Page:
Loukoumades

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Loukoumades
fried-dough
Loukoumades.jpg
Turkish Lokma
Alternative name(s):
Zvingoi (Jewish)
Place of origin:
Turkey, Greece
Variations:
dough, sugar syrup or honey, cinnamon
Recipes at Wikibooks:
Cookbook Loukoumades
Media at Wikimedia Commons:
Wikimedia Commons  Loukoumades
 
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Loukoumades
fried-dough
Loukoumades.jpg
Turkish Lokma
Alternative name(s):
Zvingoi (Jewish)
Place of origin:
Turkey, Greece
Variations:
dough, sugar syrup or honey, cinnamon
Recipes at Wikibooks:
Cookbook Loukoumades
Media at Wikimedia Commons:
Wikimedia Commons  Loukoumades

Loukoumades (Greek), lokma tatlısı or simply lokma (Turkish) or lokmades (Cypriot) (Greek: λουκουμάδες, singular λουκουμάς loukoumas, luqmat al-qadi (Arabic:لقمة القاضي, Persian: بامیه bāmyieh, see etymology below) are a kind of fried-dough pastry made of deep fried dough soaked in sugar syrup or honey and cinnamon, and sometimes sprinkled with sesame.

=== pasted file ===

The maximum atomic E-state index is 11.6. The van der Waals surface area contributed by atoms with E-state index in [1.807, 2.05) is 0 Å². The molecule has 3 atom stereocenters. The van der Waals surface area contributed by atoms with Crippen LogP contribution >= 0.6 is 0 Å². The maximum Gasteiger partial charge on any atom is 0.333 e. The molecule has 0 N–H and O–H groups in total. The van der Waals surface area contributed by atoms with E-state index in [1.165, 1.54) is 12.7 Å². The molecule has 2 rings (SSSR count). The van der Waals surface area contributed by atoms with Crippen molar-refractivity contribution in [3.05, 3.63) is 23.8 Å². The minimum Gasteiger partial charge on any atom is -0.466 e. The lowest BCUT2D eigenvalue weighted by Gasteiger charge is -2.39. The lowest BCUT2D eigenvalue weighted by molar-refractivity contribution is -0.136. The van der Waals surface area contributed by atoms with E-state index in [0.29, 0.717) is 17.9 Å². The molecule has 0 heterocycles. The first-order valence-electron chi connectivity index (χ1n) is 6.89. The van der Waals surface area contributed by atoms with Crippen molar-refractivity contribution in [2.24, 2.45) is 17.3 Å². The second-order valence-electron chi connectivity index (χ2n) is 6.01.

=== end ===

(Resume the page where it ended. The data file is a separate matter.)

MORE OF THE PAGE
Regional varieties[edit]

In Greece, loukoumades are commonly spiced with cinnamon in a honey syrup and can be sprinkled lightly with powdered sugar.

In ancient Greece, these deep fried dough balls were served to the winners of the Greek Olympics. The Greek poet Callimachus was the first to state that these deep fried dough balls were soaked in honey and then served to the winners as "honey tokens".[1] The pastry is called zvingoi by the Greek Jews, who make them as Hanukkah treats. It is claimed to have been originated by the Romaniotes, though the name derives from medieval German swinge.[2] A similar dish is also found in Italy as sfingi di San Giuseppe.

Various other kinds of fried dough with syrup are found in the Mediterranean, Middle East, and South Asia, from the Italian struffoli (the most similar to loukoumades in preparation) and zeppole (more like an American cake doughnut) to the Indian and Pakistani jalebi and gulab jamun.

Etymology[edit]

The Turkish word lokma means 'mouthful' or 'morsel', from Arabic لقمة luqma(t).[3] A version called لقمة القاضي luqmat al-qādi (judge's mouthful) was described by al-Baghdadi in the 13th century[4] and is made in Arab countries to this day.

See also[edit]

References[edit]

  1. ^ Ifood.tv - Loukoumades
  2. ^ Babiniotis
  3. ^ Diran Kélékian, Dictionnaire Turc-Français (Ottoman Turkish), 1911
  4. ^ Oxford Companion to Food; Charles Perry, A Baghdad Cookery Book, 2006. ISBN 1-903018-42-0.

Further reading[edit]